Traveling to Hawaii just got a whole lot easier for out-of-state medical marijuana patients. The state Department of Health announced this week that Hawaii will now allow visitors who are qualified to receive medical marijuana elsewhere in the US to register and buy it while visiting the islands.
For a $49.50 application fee, out-of-state patients can apply for registration up to 60 days before visiting.
Also announced Tuesday: an online registration system designed to allow qualified patients to quickly obtain an electronic registration card.
The new system allows out-of-state patients to register before arriving in Hawaii, so they can purchase from certified dispensaries once they are in the state, the department said.
“The introduction of Hawaii’s electronic medical cannabis card is a major step in improving access to medical cannabis for qualified patients in Hawaii and out-of-state patients in the 37 other jurisdictions where medical cannabis is allowed,” said Bruce Anderson, director of the state Department of Health.
The jurisdictions that allow medical marijuana include 33 other states, Washington, DC, and four US territories.
For a $49.50 application fee, out-of-state patients can apply for registration up to 60 days before visiting. The state requires applicants to submit an ID and their medical marijuana registration from their home state.
The registration card is valid for 60 days, and patients can apply twice in a calendar year. The state allows the purchase of up to 4 ounces (113 grams) of cannabis for each 15-day period.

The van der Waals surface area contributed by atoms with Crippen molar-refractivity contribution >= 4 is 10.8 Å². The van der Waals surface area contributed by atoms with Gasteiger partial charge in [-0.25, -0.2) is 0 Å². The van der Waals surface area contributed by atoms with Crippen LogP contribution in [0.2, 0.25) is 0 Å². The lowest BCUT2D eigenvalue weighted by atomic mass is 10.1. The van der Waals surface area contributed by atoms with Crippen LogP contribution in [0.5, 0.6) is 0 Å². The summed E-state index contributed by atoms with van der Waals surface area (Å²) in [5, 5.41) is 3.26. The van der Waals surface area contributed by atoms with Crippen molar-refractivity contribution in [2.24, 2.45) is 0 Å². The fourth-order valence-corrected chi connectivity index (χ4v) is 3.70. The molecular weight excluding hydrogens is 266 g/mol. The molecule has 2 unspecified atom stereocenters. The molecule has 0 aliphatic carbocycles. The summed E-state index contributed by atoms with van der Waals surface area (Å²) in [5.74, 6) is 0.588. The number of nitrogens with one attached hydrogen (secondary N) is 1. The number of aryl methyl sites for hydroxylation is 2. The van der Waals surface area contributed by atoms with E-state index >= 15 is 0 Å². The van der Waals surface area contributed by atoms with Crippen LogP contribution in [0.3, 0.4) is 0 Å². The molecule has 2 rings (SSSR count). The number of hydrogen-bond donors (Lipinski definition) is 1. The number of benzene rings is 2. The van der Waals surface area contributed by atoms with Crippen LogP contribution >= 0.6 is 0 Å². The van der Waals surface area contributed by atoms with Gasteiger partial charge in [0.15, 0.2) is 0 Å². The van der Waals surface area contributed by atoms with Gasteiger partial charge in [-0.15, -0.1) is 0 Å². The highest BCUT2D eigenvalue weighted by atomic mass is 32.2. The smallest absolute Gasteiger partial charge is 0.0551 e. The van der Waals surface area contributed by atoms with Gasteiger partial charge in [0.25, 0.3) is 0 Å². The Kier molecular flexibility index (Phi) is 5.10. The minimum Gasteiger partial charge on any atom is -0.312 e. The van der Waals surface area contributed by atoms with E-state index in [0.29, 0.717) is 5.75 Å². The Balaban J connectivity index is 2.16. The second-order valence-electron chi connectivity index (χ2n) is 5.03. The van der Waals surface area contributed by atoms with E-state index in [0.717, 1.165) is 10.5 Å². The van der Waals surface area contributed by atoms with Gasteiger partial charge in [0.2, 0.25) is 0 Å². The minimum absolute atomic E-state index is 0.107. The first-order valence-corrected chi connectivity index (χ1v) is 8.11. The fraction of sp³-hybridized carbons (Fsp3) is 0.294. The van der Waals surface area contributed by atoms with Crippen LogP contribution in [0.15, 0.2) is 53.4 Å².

“Dispensaries will also help educate visitors on state laws and regulations that govern the use of medical cannabis in Hawaii, such as restrictions on public use and transport,” said Tami Whitney, of the department’s Medical Cannabis Registry Program.
Dispensaries sold 1,569 pounds (711.7 kilograms) of medical marijuana for $12.6 million last year, according to department figures.
What You Need to Know
The online registration process won’t take long, according to the Health Department’s announcement. The state says electronic registration cards, rather than physical IDs, will allow out-of-state patients to obtain documents “quickly and easily, often within the same day,” though it goes on to say that approval time will depend on the volume of applications received.
“For many patients who rely on medical cannabis to treat their qualifying health conditions,” department officials said, “time is of the essence.”
In an effort to make the process as painless as possible, the state has also put together a video tutorial to help out-of-state patients navigate the registration process.
The portal can be accessed online through the Department of Health’s website. Out-of-state patients will need to create an online account and submit supporting documentation showing they’re eligible, including a valid cannabis registration card from another US state or territory, a government-issued ID, and certification “in your ‘home’ state as having one or more debilitating medical conditions identified in Hawaii State Law.”
If you’re a Canadian resident, well… you’ll have to wait a bit longer. Even under the expanded eligibility rules, Hawaii does not currently accept international medical cannabis registration cards.
The Associated Press contributed to this report.